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You are the True Expert about Your Community

U.S. Environmental Protection Agency, Sept. 7, 2012
[Posted at the suggestion of Avery Grant]
By Teri Blanton
The community that I grew up in rural Southeast Kentucky was a federal Superfund site and learning that the water in the community I lived in was polluted was my first experience with the need to advance environmental justice. That was the beginning of my understanding of what environmental justice is and the importance of engaging communities to have a voice in the environmental decisions that affect where they live.

Teri at a rally

Over the years I have learned a lot of lessons about how to meet with people and educate them about how they can stand up for their right to a healthy and sustainable community. For example, when reaching out to people, you can’t communicate from a place of anger, because it will not reach anyone. Instead, you must be aware of your own feelings and have the ability to control them to interact effectively with others.
Also, when you talk to people about what environmental justice is you need to make the human connections clear. For example, when I talk to people in our rural communities about the effects of mountaintop mining, I remind them that mountaintop mining production has been linked to many possible public health problems that have a direct effect on people’s lives, including a 42% increase in birth defects, according to one study. But, statistics by themselves are just numbers. Effective leaders know that in order to draw out empathy from others, they must focus on the human impacts pollution can have on the places we live, work, play, and pray.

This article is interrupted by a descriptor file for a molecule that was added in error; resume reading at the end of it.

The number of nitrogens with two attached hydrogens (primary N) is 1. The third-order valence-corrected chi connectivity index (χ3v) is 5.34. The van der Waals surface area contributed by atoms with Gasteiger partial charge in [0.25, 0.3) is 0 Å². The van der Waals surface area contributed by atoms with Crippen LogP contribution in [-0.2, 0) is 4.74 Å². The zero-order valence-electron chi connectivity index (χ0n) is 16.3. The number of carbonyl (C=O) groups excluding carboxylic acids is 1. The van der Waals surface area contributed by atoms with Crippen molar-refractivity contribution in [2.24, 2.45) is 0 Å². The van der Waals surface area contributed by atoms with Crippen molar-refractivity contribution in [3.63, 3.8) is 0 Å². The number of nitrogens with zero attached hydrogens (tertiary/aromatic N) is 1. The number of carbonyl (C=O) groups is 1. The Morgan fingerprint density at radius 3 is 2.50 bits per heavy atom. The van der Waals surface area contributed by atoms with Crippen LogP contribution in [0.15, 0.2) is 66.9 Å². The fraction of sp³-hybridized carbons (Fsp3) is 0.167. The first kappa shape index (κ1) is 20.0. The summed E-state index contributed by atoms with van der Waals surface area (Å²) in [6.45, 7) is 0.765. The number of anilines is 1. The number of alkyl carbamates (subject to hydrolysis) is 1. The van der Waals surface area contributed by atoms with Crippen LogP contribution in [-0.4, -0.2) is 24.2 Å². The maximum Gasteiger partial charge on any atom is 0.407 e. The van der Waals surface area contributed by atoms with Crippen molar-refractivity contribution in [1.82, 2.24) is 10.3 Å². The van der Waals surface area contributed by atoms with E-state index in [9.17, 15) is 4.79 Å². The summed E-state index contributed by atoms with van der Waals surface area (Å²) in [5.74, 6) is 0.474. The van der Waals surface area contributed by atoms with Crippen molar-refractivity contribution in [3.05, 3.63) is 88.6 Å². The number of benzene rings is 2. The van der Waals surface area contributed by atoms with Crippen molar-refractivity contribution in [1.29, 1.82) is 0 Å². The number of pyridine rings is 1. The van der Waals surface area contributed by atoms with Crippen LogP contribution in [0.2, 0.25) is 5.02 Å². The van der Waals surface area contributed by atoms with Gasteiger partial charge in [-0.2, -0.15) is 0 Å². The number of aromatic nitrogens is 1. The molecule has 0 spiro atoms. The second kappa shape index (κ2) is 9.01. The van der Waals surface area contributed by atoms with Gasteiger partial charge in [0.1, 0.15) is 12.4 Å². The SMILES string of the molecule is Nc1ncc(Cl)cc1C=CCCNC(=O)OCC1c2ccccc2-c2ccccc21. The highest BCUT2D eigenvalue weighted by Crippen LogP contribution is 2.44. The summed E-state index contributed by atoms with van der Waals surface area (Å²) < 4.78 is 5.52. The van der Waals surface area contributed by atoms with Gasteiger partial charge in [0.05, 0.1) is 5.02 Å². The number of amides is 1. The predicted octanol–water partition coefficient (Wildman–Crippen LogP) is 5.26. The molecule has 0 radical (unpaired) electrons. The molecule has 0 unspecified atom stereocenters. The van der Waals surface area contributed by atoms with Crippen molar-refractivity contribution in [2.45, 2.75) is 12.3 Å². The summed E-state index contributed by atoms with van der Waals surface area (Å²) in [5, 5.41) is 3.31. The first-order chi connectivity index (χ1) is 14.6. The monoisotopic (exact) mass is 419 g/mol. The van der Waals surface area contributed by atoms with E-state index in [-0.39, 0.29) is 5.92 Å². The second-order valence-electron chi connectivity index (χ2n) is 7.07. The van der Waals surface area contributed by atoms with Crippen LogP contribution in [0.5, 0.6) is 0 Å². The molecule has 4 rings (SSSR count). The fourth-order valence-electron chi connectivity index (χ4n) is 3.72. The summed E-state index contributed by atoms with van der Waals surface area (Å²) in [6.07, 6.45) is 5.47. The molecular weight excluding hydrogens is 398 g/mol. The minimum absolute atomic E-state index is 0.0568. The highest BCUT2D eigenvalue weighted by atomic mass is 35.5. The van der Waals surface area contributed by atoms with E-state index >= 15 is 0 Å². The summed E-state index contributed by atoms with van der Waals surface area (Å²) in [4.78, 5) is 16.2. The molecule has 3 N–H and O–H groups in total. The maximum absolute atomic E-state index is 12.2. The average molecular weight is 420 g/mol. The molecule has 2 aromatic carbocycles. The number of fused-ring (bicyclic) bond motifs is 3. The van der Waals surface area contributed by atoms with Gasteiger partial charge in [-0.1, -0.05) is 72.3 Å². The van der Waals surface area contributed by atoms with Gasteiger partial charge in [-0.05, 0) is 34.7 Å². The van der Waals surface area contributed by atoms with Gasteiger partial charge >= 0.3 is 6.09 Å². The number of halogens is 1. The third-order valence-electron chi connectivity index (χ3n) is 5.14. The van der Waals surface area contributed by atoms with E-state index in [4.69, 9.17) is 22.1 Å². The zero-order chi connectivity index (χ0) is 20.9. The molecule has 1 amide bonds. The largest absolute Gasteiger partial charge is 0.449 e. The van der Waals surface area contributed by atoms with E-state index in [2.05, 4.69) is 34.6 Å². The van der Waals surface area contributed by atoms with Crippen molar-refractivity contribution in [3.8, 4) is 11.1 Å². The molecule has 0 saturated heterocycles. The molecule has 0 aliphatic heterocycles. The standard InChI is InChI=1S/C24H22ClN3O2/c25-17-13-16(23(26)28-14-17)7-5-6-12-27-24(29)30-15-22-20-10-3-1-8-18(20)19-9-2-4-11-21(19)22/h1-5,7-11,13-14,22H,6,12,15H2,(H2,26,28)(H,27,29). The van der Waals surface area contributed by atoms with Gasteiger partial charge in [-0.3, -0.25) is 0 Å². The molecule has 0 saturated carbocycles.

My organization, the Kentuckians For The Commonwealth, initiated The Canary Project that aims to expand awareness among Kentucky’s residents about the pollution that can result from coal production in our communities. The project is named after the old mining practice of bringing canaries into the mines to check for toxic gases. When the gases became too dangerous for the canaries, the miners knew to leave the mine. As we say, we are the canaries, warning everyone about the dangers of environmental injustices. We must build awareness, because everyone on this planet deserves clean air, clean water, and healthy communities.
About the Author: Teri Blanton is currently a Canary Fellow, and the past Chair for the citizens group Kentuckians For The Commonwealth. A survivor of a Superfund toxic waste site near her home in Harlan County, Kentucky, Teri has worked to educate communities and advocate for pollution prevention across the country for the better part of the last 20 years.

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